Recently, Sri Lanka passed the controversial Colombo Port City Economic Commission Bill, which governs the China-backed Colombo Port City project worth $1.4 billion, amid wide opposition to the creation of a “Chinese enclave” in the island nation.
GS-II: International Relations (India’s Neighbours, Foreign Policies and Treaties affecting India’s Interests)
Dimensions of the Article:
- About the Colombo Port City
- Why is the project surrounded by controversies?
- What is the extent of China’s involvement?
- What are the concerns?
About the Colombo Port City
- Colombo International Financial City (CIFC) is a special financial zone and International Financial Centre currently under construction in Colombo, Sri Lanka. The project is part of China’s Belt and Road initiative.
- After the former planned ‘Port City’ was rejected by the new incoming government, a tripartite agreement was signed repackaging the project as the Colombo International Financial City (CIFC).
- The modern Port City is an unsolicited proposal submitted by China Harbour Engineering Company based on previous proposals.
- Construction of the Colombo Port City project was launched on 17 September 2014 by Sri Lankan President Mahinda Rajapaksa and Chinese President Xi Jinping. The port city was suspended after the fall of the Rajapaksa government due to issues related to sovereignty of Sri Lanka and adverse environmental impacts. In 2017, it was predicted that the city would be completed by 2041.
- Named the “Colombo Port City” because of its proximity to Colombo’s main harbour, the sea reclamation — carried out with considerable Chinese labour — completed in 2019 has doubled the size of Colombo’s financial district by adding 269 hectares.
- In December 2020, Sri Lankan conglomerate LOLC Group signed an agreement with China Harbour Engineering for a mixed development project, with the investment value totalling $1 billion.
- The project includes residential, commercial and retail assets set to break ground in mid-2021. This is the first major investment in Colombo Port City.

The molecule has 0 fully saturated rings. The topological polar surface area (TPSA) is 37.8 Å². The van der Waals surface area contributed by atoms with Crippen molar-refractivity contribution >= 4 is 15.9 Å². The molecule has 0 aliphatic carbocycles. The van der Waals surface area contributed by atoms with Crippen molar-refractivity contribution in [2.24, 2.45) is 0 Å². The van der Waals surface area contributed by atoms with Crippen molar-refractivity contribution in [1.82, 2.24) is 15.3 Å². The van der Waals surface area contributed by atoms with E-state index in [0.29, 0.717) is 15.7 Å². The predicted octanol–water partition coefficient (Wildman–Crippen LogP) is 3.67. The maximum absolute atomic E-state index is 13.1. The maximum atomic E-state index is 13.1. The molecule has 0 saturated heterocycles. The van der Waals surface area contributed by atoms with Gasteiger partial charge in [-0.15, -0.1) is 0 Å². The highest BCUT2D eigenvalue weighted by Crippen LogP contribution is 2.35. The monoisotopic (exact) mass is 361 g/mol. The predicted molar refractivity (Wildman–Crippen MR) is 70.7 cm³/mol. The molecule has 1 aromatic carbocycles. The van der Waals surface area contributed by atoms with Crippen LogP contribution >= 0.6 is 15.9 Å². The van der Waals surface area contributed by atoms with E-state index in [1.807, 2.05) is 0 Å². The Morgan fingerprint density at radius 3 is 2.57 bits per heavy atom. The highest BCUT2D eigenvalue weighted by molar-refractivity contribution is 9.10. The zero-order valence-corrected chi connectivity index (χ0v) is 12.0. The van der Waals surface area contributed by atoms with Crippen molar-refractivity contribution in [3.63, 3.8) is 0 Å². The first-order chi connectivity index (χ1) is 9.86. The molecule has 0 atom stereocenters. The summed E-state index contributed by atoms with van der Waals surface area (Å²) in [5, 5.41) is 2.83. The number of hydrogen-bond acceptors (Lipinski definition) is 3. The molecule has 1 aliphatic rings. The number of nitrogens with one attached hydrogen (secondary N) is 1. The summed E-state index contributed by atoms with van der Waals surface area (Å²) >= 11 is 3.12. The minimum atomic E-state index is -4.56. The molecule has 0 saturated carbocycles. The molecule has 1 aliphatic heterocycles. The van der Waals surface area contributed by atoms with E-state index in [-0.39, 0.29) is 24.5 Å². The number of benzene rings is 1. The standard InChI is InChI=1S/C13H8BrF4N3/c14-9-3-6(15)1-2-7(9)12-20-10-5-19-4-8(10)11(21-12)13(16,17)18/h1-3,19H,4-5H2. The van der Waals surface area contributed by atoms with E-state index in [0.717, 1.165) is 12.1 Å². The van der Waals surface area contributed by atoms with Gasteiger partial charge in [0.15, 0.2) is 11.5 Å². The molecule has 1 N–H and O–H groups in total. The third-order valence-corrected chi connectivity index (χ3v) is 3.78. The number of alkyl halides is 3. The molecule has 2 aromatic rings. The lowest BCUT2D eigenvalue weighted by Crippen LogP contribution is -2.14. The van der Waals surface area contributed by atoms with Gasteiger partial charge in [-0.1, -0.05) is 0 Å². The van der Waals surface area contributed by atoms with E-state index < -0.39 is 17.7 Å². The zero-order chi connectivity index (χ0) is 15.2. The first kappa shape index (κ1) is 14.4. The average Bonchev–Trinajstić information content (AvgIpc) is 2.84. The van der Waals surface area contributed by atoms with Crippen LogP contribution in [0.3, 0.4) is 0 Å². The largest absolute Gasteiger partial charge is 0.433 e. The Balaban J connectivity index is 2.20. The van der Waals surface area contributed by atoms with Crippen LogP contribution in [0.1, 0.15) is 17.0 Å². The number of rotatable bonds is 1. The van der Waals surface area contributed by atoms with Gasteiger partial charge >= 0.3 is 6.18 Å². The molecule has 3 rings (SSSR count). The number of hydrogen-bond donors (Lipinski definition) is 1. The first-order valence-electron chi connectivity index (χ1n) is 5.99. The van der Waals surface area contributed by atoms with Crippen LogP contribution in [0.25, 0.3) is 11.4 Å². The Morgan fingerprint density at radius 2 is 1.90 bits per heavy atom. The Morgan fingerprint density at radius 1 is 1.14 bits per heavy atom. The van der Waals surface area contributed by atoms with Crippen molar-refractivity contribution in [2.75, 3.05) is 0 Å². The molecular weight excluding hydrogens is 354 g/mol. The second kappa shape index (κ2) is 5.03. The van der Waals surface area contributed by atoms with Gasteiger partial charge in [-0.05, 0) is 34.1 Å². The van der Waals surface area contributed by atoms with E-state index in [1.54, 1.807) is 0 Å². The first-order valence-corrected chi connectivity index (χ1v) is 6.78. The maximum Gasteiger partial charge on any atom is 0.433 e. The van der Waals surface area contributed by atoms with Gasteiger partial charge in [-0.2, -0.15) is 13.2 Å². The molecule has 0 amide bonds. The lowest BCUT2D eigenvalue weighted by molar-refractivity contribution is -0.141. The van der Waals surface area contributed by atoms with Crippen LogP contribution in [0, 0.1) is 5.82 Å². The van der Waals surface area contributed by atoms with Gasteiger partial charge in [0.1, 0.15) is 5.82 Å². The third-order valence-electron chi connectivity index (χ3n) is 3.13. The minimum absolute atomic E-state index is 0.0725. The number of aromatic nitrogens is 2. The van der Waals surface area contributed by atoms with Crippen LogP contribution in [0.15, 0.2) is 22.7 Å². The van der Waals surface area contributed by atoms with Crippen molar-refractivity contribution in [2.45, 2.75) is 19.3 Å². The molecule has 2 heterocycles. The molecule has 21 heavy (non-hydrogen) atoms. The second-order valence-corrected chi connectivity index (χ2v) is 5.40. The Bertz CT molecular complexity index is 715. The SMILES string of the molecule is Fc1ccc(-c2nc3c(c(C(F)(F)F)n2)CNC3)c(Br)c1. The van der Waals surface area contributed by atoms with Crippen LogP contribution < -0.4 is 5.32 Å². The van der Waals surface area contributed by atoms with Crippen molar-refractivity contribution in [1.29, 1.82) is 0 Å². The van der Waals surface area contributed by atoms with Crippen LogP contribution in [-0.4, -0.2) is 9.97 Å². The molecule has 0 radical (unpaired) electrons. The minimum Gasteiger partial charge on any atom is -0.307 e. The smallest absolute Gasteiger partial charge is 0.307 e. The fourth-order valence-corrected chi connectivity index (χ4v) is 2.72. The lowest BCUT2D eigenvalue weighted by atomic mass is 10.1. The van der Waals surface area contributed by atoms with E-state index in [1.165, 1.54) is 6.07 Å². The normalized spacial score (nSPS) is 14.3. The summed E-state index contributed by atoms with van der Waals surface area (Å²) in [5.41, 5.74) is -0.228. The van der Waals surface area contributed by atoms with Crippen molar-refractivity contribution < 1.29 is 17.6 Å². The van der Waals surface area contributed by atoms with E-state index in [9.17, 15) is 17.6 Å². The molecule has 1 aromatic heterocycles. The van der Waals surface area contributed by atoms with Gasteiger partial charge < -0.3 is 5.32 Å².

Why is the project surrounded by controversies?
- Almost an artificial island, the territory coming up on land reclaimed from Colombo’s seafront has stirred controversy since its inception. Those backing it see in that patch of land their dream of an international financial hub — a “Singapore or Dubai” in the Indian Ocean.
- But sceptics claim that it could well become a “Chinese colony”, with the Bill, which is now an Act, providing the Port City and the powerful Commission that will run it substantial “immunity” from Sri Lankan laws, besides huge tax exemptions and other incentives for investors.
What is the extent of China’s involvement?
- The project is financed chiefly through Chinese investment amounting to $1.4 billion, via CHEC Port City Colombo, a unit of the State-owned China Communications Construction Company (CCCC). In return, the company will receive 116 hectares (of the total 269 hectares) on a 99-year lease.
- The Colombo Port City — separate from but located adjacent to the Colombo Port, the country’s main harbour — is the third major port-related infrastructure project where China has a significant stake.
- China Merchants Port Holdings has an 85% stake in the Colombo International Container Terminals Ltd. (CICT) at the Colombo Port, under a 35-year ‘Build Operate and Transfer’ agreement with the Sri Lanka Port Authority.
- In 2017, the Sirisena-Wickremesinghe administration, unable to repay the Chinese loan with which it was saddled by the previous government, handed over the Hambantota Port in the Southern Province to China on a 99-year lease.
- Effectively, China has substantial control over two key infrastructure projects in Sri Lanka for a century.
- These projects are within the ambit of China’s ambitious Belt and Road Initiative, in which it sees strategically located Sri Lanka as a trusted partner. In March this year, Mr. Xi told Mr. Gotabaya Rajapaksa that the two countries must “steadily push forward” in major projects and promote “high-quality collaboration in jointly building the Belt and Road”, Xinhua reported.
What are the concerns?
- Since its launch, the Colombo Port City project has faced opposition from environmentalists and fisherfolk, who feared that the project would affect marine life and livelihoods. However, in the absence of wider political and societal support, their resistance did not dent successive governments’ resolve to pursue the project.
- The more recent opposition was specific to the Colombo Port City Economic Commission Bill. The resistance came from Opposition parties and civil society groups, including many who do not oppose the project per se, but rather its governance by “an all-powerful commission answerable to no one”. Significantly, a section of Buddhist monks, wielding much influence in Sri Lankan politics and the Sinhala society, also opposed the Bill and said that it eroded Sri Lanka’s sovereignty.
- During a heated parliamentary debate, Opposition MPs said the Bill paved the way for a “Cheelam” or “ChiLanka”, referring to China’s “control” over the Colombo Port City. Trade unions resisted too, contending that labour rights had no protection under the new physical and legal entity. For the first time, there was widespread resistance to a Chinese-backed project from within the Rajapaksas’ support base.
- The government accepted these promptly to avert the constitutional requirement of a two-thirds majority in Parliament and/or a referendum of people. The amended Bill received a parliamentary majority.
-Source: The Hindu